News — 1 year ago

Is Net Neutrality Gone?

by infohub

Is Net Neutrality Gone?


After the FCC or Federal Communications Commission voted to repeal the proposal of net neutrality, there were bound to be countless court battles in the wake of the decision. But what exactly did this decision imply? What does the withdrawal of net neutrality mean for you? To provide you with the answers to all such questions and more, we bring to you a discussion of what exactly net neutrality is and how it was repealed.

What is net neutrality?

Net Neutrality as we know it can be defined as the principle according to which the ISPs or internet service providers are required to stop discriminating among users based on the platform, content, website, application and so on and charge them equally. In addition to this, the Internet service providers must also not charge extra for websites that host certain specific type of content such as videos, movies and the like.

How was the net neutrality repealed?

During the presidential tenure of Barack Obama, the FCC had introduced the concept of net neutrality back in 2015 and also proposed a regulatory plan to ensure better control of the rapidly transforming internet. According to the new regulations, the broadband service was now to be considered as a utility under the Communications Act Title II.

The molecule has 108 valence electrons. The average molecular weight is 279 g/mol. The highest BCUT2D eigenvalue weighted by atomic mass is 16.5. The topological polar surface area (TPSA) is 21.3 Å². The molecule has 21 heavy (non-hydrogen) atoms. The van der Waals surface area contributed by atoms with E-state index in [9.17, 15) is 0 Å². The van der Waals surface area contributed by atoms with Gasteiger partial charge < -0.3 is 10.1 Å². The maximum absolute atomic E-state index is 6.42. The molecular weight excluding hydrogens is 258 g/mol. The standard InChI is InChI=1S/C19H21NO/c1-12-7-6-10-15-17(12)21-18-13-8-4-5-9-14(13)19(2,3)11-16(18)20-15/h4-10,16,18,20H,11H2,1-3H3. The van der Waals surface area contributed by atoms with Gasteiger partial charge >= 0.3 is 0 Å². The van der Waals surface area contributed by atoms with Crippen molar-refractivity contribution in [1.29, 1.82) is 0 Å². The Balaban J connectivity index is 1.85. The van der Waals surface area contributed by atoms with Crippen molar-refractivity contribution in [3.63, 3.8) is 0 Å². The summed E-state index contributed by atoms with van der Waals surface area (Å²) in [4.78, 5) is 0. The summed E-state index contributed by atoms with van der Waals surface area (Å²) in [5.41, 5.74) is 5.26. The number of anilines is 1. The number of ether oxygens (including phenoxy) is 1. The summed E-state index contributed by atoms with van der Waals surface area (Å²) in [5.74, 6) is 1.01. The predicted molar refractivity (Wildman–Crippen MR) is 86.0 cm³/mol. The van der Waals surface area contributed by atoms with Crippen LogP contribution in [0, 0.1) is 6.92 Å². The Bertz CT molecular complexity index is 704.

With net neutrality being recently repealed by the FCC, the regulations once introduced hold no relevance anymore. Some of the practices that were earlier prohibited by the net neutrality are no longer bound by law. Here are a few of them.


The Net neutrality required the internet service providers to stop discriminating against any kind of absolutely legal online content by blocking certain specific apps or websites.


The net neutrality prohibited the internet service providers to slow down the speed of transmission of any specific data depending upon the favorability of the nature of the content. The data in question must, however, be absolutely legal as recognized by the country’s government.

Paid Prioritization

According to the regulations of net neutrality, the internet service providers were not permitted to generate specific fast network lanes for individual consumers and companies that are willing to sign up for premium packages and slower ones for those who cannot afford to do so.

Speculations are that with the net neutrality now being wiped off the face of the Earth, the internet service providers can come up bundling systems for selling their broadband services wherein the user will be required to necessarily pay for a premium package if they wish to access websites such as Facebook and Twitter. All we can do is wait and watch how things unfold in the future.

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